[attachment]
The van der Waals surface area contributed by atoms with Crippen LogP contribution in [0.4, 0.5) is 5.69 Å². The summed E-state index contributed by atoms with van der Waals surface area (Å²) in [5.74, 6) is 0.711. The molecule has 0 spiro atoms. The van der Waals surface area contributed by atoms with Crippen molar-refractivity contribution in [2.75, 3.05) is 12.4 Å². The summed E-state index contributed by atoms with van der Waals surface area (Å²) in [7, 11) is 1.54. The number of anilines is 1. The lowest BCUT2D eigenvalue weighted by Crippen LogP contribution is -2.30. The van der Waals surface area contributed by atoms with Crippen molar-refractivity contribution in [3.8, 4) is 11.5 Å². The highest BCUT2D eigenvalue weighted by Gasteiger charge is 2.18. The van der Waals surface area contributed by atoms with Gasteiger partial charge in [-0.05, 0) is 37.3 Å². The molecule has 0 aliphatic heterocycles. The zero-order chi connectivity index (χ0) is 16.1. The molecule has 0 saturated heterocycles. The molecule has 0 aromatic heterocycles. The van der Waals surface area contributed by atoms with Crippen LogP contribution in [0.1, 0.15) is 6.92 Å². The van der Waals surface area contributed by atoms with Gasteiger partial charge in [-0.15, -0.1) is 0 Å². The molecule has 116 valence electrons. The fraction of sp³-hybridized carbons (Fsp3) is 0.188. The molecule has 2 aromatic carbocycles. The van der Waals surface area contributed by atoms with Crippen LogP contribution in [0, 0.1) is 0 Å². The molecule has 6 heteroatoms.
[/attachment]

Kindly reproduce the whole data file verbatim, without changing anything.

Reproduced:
The van der Waals surface area contributed by atoms with Crippen LogP contribution in [0.4, 0.5) is 5.69 Å². The summed E-state index contributed by atoms with van der Waals surface area (Å²) in [5.74, 6) is 0.711. The molecule has 0 spiro atoms. The van der Waals surface area contributed by atoms with Crippen molar-refractivity contribution in [2.75, 3.05) is 12.4 Å². The summed E-state index contributed by atoms with van der Waals surface area (Å²) in [7, 11) is 1.54. The number of anilines is 1. The lowest BCUT2D eigenvalue weighted by Crippen LogP contribution is -2.30. The van der Waals surface area contributed by atoms with Crippen molar-refractivity contribution in [3.8, 4) is 11.5 Å². The highest BCUT2D eigenvalue weighted by Gasteiger charge is 2.18. The van der Waals surface area contributed by atoms with Gasteiger partial charge in [-0.05, 0) is 37.3 Å². The molecule has 0 aliphatic heterocycles. The zero-order chi connectivity index (χ0) is 16.1. The molecule has 0 saturated heterocycles. The molecule has 0 aromatic heterocycles. The van der Waals surface area contributed by atoms with Crippen LogP contribution in [0.1, 0.15) is 6.92 Å². The van der Waals surface area contributed by atoms with Gasteiger partial charge in [-0.15, -0.1) is 0 Å². The molecule has 116 valence electrons. The fraction of sp³-hybridized carbons (Fsp3) is 0.188. The molecule has 2 aromatic carbocycles. The van der Waals surface area contributed by atoms with Crippen LogP contribution in [0, 0.1) is 0 Å². The molecule has 6 heteroatoms.